Marin have been producing bikes with confident, skill-flattering handling for a long time.
New backing, new frames and bargain pricing now give them the performance and parts inventory to make the most of it.
- BUY IF... You want a seriously entertaining aggro trail bike with wish-list spec for bargain money.
Ride and handling: ready to carve
While the sub-£5,000 price will undoubtedly attract a lot of interest, it was the performance that really impressed us in the desert. Like most flex stay systems the IsoTrac rear end needs extra damping to stop pedal bounce, but leaving the CTD shock in Trail fixes it.
The extra support this gives the shock showcases the outstanding stiffness of the new frame and, combined with 650b wheels running quality Schwalbe tyres on stiff carbon rims, the Marin tracks outstandingly well. The 67.5-degree head angle, long front end, low centre of gravity and short stem make it clear it's ready to carve straight away, and we wasted no time drifting it through the desert in a cloud of dust.
It's supple enough to keep washboard chatter at bay, and the linear stroke lets the piggyback shock move easily on rocky, rolling trails to keep the tyres in constant contact. There's none of the obvious tidal kickback through the pedals of older Marin bikes either, although careful pressure setting is needed to give it enough spring force to avoid an abrupt bottom out.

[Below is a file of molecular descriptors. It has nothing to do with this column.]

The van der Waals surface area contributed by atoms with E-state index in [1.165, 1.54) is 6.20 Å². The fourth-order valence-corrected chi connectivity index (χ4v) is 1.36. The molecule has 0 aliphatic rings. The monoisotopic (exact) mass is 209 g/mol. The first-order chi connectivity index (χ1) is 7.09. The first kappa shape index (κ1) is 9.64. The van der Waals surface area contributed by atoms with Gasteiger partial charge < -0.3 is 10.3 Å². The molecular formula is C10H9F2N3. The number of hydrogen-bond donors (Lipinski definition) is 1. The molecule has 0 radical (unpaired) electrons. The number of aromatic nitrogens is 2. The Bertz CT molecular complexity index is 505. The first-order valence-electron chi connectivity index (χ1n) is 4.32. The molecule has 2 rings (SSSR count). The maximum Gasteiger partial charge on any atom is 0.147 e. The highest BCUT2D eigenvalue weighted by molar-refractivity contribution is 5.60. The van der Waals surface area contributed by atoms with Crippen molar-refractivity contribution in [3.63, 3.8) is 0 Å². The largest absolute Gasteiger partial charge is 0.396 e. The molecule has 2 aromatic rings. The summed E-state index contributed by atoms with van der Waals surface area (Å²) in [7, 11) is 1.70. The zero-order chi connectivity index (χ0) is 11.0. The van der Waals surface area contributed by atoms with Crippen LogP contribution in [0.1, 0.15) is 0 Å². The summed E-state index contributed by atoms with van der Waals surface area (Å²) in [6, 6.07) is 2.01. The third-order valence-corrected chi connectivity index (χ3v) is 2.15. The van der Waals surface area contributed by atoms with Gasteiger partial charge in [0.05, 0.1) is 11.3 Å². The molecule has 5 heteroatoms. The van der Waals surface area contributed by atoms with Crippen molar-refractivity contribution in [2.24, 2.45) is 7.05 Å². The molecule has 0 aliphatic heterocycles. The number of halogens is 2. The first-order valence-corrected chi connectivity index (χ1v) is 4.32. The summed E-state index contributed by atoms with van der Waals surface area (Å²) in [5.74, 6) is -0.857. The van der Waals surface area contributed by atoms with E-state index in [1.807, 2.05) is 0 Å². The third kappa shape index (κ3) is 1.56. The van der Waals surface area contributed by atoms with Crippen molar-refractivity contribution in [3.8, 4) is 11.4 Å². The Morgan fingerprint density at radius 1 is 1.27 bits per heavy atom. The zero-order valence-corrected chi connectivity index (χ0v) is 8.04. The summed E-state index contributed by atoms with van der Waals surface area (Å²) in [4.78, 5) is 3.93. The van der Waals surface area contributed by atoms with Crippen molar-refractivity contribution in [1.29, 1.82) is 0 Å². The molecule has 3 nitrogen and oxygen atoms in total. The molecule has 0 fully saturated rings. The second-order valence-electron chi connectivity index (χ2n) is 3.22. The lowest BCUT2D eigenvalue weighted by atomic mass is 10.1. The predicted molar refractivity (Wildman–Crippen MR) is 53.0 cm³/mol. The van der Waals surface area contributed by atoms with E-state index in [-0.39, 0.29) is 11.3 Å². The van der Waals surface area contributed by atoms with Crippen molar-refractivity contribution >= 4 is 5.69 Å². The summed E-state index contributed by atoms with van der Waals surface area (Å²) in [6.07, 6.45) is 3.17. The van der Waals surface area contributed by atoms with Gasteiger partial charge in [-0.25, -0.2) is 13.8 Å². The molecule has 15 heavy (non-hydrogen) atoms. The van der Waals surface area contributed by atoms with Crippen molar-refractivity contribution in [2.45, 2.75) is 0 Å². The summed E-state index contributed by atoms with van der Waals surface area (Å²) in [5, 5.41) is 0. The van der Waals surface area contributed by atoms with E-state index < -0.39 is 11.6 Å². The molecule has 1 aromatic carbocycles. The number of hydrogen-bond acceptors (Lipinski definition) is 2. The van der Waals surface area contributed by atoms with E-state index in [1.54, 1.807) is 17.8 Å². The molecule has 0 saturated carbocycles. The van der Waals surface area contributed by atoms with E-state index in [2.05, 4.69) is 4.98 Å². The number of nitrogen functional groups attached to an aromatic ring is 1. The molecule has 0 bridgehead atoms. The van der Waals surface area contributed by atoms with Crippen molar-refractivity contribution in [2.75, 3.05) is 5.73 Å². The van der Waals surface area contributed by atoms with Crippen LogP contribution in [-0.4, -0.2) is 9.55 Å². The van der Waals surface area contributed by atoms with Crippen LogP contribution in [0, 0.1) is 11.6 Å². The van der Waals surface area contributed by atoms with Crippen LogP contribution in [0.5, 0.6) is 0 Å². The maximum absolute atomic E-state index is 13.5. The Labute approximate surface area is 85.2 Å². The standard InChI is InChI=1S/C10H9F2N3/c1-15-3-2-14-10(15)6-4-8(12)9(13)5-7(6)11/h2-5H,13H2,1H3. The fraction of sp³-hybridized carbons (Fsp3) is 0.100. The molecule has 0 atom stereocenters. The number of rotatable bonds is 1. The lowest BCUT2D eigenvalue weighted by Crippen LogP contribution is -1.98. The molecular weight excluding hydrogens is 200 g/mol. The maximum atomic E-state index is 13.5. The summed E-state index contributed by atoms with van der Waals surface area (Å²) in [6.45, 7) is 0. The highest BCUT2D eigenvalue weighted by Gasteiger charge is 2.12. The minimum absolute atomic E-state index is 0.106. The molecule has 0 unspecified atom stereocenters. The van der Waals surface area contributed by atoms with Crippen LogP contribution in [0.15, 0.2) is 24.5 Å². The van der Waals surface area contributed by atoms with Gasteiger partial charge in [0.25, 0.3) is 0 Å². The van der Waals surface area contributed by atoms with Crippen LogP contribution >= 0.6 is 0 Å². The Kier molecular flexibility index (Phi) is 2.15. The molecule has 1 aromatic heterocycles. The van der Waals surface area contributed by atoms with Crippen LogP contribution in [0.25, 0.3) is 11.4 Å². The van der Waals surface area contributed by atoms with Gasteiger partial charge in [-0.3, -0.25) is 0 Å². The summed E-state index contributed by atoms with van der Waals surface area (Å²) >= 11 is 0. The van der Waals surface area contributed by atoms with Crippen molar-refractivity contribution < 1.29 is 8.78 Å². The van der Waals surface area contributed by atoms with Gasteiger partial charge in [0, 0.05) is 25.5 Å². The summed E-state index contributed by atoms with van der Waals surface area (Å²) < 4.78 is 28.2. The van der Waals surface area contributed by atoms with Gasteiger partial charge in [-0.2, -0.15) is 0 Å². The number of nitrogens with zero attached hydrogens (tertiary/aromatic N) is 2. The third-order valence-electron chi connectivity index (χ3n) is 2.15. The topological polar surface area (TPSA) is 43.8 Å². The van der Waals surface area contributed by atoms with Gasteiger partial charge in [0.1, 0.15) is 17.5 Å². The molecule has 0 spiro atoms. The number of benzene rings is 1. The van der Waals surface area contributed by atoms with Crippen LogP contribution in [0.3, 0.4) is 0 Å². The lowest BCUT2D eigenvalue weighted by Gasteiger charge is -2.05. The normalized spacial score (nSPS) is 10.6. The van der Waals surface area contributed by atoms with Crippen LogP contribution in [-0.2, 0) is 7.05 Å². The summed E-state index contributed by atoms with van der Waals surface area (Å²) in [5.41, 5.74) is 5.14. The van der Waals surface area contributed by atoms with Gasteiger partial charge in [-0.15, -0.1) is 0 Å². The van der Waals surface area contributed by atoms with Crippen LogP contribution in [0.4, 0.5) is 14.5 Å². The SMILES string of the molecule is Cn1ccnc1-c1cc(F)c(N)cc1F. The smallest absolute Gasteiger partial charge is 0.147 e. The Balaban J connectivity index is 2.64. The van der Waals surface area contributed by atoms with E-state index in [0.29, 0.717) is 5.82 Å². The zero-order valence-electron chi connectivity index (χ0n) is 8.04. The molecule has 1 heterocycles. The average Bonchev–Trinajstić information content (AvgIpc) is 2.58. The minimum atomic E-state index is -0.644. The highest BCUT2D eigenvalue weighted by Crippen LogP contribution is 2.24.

The 32 fork can start to feel out of its depth as the back end encourages you to plough straight through stuff. Its structural flex is balanced by phenomenally smooth glued-to-the-ground traction though, and it still punches much harder than you'd expect for its weight. The bike's overall weight makes it super responsive out of corners, and it's quick to put the hurt on others when pointed skywards.
The 650b wheels add a noticeable 'tailwind' effect on rough trails, smoothing out the lumps and ledges 26in wheels tend to stumble on and tilting the odds in your favour when it comes to tricky climbing moves or maintaining cruising speed.
We're always slightly wary of 'flex stay' bikes, and the Marin does bounce a bit under power. But outstanding frame stiffness, smooth suspension response and a killer spec make the most of the sorted geometry that Marin have been pushing for years, and makes the new Mount Vision an awesome choice for hard trail use - whether up, down or along.
Frame and equipment: XX1 and carbon wheels
There's no doubting that this is an all-new bike. Whether you opt for the full carbon frame of the top models or the alloy frames of the more affordable Mount Vision models – there are six, including a women's bike – you're getting a stoutly-tubed frame with a whole new suspension system.
Despite the costs of all this fresh engineering, Marin's new (Indonesian) owners have enough buying power to roll out this top-spec bike for a penny under five grand – that's with SRAM XX1, Kashima-coated Fox suspension and carbon wheels.
And even with a Stealth Reverb dropper post and e*thirteen chainguide it comes in under 26lb, putting it on par with some direct buy bikes – but with the advantages of shop support.